Wallpaper Hangers
Yair is fantastic. His work is impeccable and completed with great attention to detail. He is entirely trustworthy on every level. It was a pleasure to have him around the house.

Boz Temple-Morris, London.
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Workers hanging wallpaper


Royal College of Art Degree Show 2016.
Installation of Bespoke Wallpaper to Walls, Ceiling and Furniture for Tess Dumon.

Evening Standard Review 23.6.16 : 

Curator of Christine Kuhn 'Hand und Shrift' - 'Hand and Script' Paintings and Installations Galerie Sozialkasse 72-73 LuckstraBe Berlin 10317 October-November 2015 Link http://www.kunst-kuehn.de/

Book Launch 'Textures of Consciousness' 
at The Weekend Gallery (London-Berlin) at The Record & Book Bar, at The Gypsy Queen,  West Norwood, London SE27 9NR. Link https://www.facebook.com/yairmeshoulamart?nr 

Vinyl Cities & other stories'

Two person show with Martin Grover at Weekend Gallery (London) at The Record & Book Bar, at The Gypsy Queen,  West Norwood, London SE27 9NR.

Financial Times FT How to Spend it Suppliment Magazine June 4th 2011
A feature by Charlotte Abrahams entitled 'That roll is made for you' about Bespoke wallpaper.
Featuring work by Claire Coles, Cole & Son, Deborah Bowness, Fromental, Ornamenta, Peter Fasano, Swarovski Elements, Tracey Kendall Wallpaper.
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As professional paper hanger Yair Meshoulam says "Bespoke wallpaper is specific to the room it's been made for, so unless you are moving to a place with exactly the same dimensions, it's unlikely to work elsewhere. Bespoke wallpaper is not like a painting. It's an installation, so clients should put it onto their walls, enjoy it while they're there and then pass it on for the next people to love."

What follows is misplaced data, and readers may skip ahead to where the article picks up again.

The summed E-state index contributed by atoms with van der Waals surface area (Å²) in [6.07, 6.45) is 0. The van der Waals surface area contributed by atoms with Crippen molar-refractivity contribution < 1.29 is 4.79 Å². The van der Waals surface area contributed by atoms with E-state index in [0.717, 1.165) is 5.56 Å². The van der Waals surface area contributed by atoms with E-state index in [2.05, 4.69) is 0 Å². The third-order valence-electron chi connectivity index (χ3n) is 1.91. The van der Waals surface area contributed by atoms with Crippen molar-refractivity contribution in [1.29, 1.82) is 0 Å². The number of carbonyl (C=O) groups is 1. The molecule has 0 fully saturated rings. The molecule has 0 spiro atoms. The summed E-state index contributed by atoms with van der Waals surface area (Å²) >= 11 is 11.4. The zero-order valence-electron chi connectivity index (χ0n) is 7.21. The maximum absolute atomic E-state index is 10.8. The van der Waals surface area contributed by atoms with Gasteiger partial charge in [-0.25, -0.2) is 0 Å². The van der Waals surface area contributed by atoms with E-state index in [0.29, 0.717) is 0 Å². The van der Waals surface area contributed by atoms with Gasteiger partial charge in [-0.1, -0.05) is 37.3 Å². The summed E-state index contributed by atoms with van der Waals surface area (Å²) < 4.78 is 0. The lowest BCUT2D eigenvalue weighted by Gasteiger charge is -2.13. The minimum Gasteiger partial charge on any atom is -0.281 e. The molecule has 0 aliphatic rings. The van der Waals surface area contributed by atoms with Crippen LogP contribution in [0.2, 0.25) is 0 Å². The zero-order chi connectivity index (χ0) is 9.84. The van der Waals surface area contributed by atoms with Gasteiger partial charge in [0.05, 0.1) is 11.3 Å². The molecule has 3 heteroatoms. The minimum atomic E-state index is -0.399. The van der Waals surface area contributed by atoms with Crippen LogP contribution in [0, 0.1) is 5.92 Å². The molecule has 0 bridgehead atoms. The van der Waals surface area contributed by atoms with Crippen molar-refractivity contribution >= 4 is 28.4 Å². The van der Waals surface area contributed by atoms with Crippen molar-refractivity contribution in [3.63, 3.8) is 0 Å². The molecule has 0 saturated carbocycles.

'Technical Consultant for Charlotte Abrahams' Book

'Wallpaper The Ultimate Guide' (Published 2009 Quadrille Press IBSN no 978 184400 741 7 )
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How and Where to use Section: 'As professional wallpaper hanger Yair Meshoulam explains...' p14

Practicalities Section: Difficult areas Yair Meshoulam gives his advice...' p237

Charlotte Abrahams is a Style and Interior Design Journalist for The Guardian, The Observer, and Financial Times Newspapers.

Featured in BBC2 TV Series called 'Home'. Transmission 8pm Tuesday 26th September 2006. Roehampton Gate. Media Room. 360 degree. Wool material on paper backing, untrimmed 2m wide. Designer Sebastian Rogers, Rogers & Co.

Kaffe's fascinating facets
(reprinted from the Evening Standard)

Ornamental cabbages dot the front garden but nothing else outside Kay Kaffe Fassett's Victorian semi in Kilburn gives a clue to the visual mayhem within. On the other side of the front door is a three storey rainbow coloured Alhambra in which every surface is crawling with pattern in paint patchwork mosaic and needlepoint.

"I am nervous of restful space," says Kaffe in his easy Californian accent - he's a genuine Big Sur beach boy who has lived in London since 1964 – and, although he says he is joking, visitors sense that a plain wall would probably give the man a migraine.